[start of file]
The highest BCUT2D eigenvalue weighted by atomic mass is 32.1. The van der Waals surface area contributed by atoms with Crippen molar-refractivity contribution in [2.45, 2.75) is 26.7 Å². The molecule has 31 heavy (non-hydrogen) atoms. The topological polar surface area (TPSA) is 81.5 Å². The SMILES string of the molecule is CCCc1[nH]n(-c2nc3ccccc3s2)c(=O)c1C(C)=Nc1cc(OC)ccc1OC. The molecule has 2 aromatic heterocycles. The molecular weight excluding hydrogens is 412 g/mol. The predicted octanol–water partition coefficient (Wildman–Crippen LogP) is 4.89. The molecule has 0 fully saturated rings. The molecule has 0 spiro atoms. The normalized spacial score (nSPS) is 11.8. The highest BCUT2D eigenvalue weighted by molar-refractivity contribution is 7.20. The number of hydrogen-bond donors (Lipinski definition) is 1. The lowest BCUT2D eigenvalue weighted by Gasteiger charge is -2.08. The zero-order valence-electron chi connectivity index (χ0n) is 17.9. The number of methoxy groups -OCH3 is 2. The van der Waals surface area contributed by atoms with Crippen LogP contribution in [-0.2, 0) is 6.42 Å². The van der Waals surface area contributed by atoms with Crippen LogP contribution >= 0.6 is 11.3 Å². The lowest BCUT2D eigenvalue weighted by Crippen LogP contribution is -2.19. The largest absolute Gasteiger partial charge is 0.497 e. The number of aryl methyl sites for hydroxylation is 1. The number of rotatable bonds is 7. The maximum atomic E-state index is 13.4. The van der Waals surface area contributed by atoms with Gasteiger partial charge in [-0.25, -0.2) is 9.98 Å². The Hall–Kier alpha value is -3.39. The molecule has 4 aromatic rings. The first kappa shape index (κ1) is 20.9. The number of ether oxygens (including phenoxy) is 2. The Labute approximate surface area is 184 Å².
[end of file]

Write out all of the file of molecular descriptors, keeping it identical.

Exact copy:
The highest BCUT2D eigenvalue weighted by atomic mass is 32.1. The van der Waals surface area contributed by atoms with Crippen molar-refractivity contribution in [2.45, 2.75) is 26.7 Å². The molecule has 31 heavy (non-hydrogen) atoms. The topological polar surface area (TPSA) is 81.5 Å². The SMILES string of the molecule is CCCc1[nH]n(-c2nc3ccccc3s2)c(=O)c1C(C)=Nc1cc(OC)ccc1OC. The molecule has 2 aromatic heterocycles. The molecular weight excluding hydrogens is 412 g/mol. The predicted octanol–water partition coefficient (Wildman–Crippen LogP) is 4.89. The molecule has 0 fully saturated rings. The molecule has 0 spiro atoms. The normalized spacial score (nSPS) is 11.8. The highest BCUT2D eigenvalue weighted by molar-refractivity contribution is 7.20. The number of hydrogen-bond donors (Lipinski definition) is 1. The lowest BCUT2D eigenvalue weighted by Gasteiger charge is -2.08. The zero-order valence-electron chi connectivity index (χ0n) is 17.9. The number of methoxy groups -OCH3 is 2. The van der Waals surface area contributed by atoms with Crippen LogP contribution in [-0.2, 0) is 6.42 Å². The van der Waals surface area contributed by atoms with Crippen LogP contribution >= 0.6 is 11.3 Å². The lowest BCUT2D eigenvalue weighted by Crippen LogP contribution is -2.19. The largest absolute Gasteiger partial charge is 0.497 e. The number of aryl methyl sites for hydroxylation is 1. The number of rotatable bonds is 7. The maximum atomic E-state index is 13.4. The van der Waals surface area contributed by atoms with Gasteiger partial charge in [-0.25, -0.2) is 9.98 Å². The Hall–Kier alpha value is -3.39. The molecule has 4 aromatic rings. The first kappa shape index (κ1) is 20.9. The number of ether oxygens (including phenoxy) is 2. The Labute approximate surface area is 184 Å².